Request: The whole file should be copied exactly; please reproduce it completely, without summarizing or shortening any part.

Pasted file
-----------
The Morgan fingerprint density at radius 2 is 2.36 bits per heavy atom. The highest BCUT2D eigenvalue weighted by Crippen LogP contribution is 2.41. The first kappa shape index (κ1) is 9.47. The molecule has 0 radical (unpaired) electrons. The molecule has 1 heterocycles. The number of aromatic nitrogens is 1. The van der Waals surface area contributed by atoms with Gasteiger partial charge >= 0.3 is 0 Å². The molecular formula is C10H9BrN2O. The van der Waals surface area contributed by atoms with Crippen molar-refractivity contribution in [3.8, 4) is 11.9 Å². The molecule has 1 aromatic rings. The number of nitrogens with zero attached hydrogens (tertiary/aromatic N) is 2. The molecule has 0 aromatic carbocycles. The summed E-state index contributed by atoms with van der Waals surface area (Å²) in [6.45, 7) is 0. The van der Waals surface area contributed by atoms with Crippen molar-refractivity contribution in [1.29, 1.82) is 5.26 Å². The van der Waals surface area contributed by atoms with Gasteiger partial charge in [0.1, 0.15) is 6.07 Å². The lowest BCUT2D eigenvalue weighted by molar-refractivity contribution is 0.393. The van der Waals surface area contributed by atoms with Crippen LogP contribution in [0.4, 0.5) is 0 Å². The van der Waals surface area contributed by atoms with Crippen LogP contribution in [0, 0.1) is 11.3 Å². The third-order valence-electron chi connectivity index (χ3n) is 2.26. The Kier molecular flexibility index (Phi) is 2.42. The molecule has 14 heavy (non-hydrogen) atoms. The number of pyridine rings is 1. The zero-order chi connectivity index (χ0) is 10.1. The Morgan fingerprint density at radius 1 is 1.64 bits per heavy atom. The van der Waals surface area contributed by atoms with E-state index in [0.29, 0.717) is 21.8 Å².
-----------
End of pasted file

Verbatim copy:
The Morgan fingerprint density at radius 2 is 2.36 bits per heavy atom. The highest BCUT2D eigenvalue weighted by Crippen LogP contribution is 2.41. The first kappa shape index (κ1) is 9.47. The molecule has 0 radical (unpaired) electrons. The molecule has 1 heterocycles. The number of aromatic nitrogens is 1. The van der Waals surface area contributed by atoms with Gasteiger partial charge >= 0.3 is 0 Å². The molecular formula is C10H9BrN2O. The van der Waals surface area contributed by atoms with Crippen molar-refractivity contribution in [3.8, 4) is 11.9 Å². The molecule has 1 aromatic rings. The number of nitrogens with zero attached hydrogens (tertiary/aromatic N) is 2. The molecule has 0 aromatic carbocycles. The summed E-state index contributed by atoms with van der Waals surface area (Å²) in [6.45, 7) is 0. The van der Waals surface area contributed by atoms with Crippen molar-refractivity contribution in [1.29, 1.82) is 5.26 Å². The van der Waals surface area contributed by atoms with Gasteiger partial charge in [0.1, 0.15) is 6.07 Å². The lowest BCUT2D eigenvalue weighted by molar-refractivity contribution is 0.393. The van der Waals surface area contributed by atoms with Crippen LogP contribution in [0.4, 0.5) is 0 Å². The van der Waals surface area contributed by atoms with Crippen LogP contribution in [0, 0.1) is 11.3 Å². The third-order valence-electron chi connectivity index (χ3n) is 2.26. The Kier molecular flexibility index (Phi) is 2.42. The molecule has 14 heavy (non-hydrogen) atoms. The number of pyridine rings is 1. The zero-order chi connectivity index (χ0) is 10.1. The Morgan fingerprint density at radius 1 is 1.64 bits per heavy atom. The van der Waals surface area contributed by atoms with E-state index in [0.29, 0.717) is 21.8 Å².